I’m constantly amazed at how dogs communicate and how they can pick up on the most subtle of signals from us. Sometimes we’re not even aware we are sending these messages! (Of course I also have dogs who choose to respond, and when not to)
But it makes sense. It makes sense to have good communications skills, living in a pack. And to have peace living with so many. This strengthens, rather than diminishes, the pack.
Dogs use something called calming signals. We know of about 30. These are behaviours that speak the “language of peace” and dogs use these signals upon meeting, before meeting… they can do this a couple of hundred meters away from each other!
So if your dog doesn’t want to meet the other dog, listen to him. They’ve already “met”. And decided distance was better.
What are these calming signals?
3. Turning away/turning of the head
4. Play bow
5. Sniffing the ground
6. Walking slowly
8. Sitting down/lifting one paw
9. Walking in curve
and more + combos.
When will a dog use these signals? Anytime they feel threatened. Whether it’s another person/animal seems aggressive (shouting, etc) or it’s being at the vet, it’s different from dog to dog as is the dog’s “vocabulary”.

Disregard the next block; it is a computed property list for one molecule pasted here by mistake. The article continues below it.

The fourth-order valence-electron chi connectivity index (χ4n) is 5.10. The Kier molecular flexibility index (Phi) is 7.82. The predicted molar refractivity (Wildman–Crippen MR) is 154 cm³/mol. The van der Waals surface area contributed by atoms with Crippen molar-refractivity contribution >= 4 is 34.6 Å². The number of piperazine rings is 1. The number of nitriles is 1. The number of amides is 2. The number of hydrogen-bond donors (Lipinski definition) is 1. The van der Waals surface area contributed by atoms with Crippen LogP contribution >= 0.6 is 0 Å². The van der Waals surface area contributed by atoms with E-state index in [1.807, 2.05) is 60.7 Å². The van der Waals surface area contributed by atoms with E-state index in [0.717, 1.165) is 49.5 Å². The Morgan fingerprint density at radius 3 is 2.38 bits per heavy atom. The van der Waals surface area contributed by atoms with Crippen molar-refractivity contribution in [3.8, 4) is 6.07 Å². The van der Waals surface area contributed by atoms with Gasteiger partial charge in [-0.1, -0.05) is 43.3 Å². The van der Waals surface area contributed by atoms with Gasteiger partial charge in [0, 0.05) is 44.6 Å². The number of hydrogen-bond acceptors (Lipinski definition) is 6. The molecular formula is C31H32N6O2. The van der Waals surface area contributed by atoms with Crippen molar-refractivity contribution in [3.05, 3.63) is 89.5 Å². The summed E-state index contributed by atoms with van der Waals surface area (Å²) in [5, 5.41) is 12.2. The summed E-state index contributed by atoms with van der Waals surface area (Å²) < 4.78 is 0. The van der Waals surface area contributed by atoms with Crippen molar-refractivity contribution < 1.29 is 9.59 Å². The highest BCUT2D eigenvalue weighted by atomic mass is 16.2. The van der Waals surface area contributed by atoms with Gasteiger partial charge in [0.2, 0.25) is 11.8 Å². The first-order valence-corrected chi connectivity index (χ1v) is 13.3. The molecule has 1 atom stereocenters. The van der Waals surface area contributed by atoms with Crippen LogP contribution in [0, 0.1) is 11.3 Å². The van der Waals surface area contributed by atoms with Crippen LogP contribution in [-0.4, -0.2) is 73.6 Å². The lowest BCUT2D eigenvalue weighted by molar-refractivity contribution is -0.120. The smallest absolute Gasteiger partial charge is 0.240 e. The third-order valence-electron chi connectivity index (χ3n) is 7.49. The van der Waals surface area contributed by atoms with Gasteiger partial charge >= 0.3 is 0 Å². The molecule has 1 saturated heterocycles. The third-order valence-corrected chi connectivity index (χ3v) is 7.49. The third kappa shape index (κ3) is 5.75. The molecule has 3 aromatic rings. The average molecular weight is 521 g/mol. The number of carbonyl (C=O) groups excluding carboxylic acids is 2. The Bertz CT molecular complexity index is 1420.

Generally, bending over a dog, staring at a dog or quick movements are considered threatening. They don’t all respond with the same signal and some dogs have lost that inborn ability. How?
Puppies can be “taught” that calming signals are useless. If they display them, and the other person/animal takes no notice. Worse still, the puppies are attacked!
We also restrain our dogs from behaving appropriately when we use leashes. We are less able to see the calming signals our dogs are trying to show us.
We can also use calming signals with our dogs, to help them. Instead of abruptly correcting for “unwanted” behaviours, try the calming signals.
You can try yawning when your dog is in a uncomfortable situation. Or you can walk slower or come in at an arc, when approaching other dogs.
The ones listed above are the most obvious (and perhaps most used) but there are many more. The one I was surprised by was wagging the tail –
“Should a dog show signs of anxiety, calming or anything that clearly has little to do with happiness, the wagging of the tail isn´t an expression of happiness, but rather that the dog wants to calm you.” – Turid Rugaas
Turid Rugaas is an internationally renowned trainer and writer from Norway. Part of her interest is studying the body language of dogs. She’s the one who’s found these calming signals. Her website is www.canis.no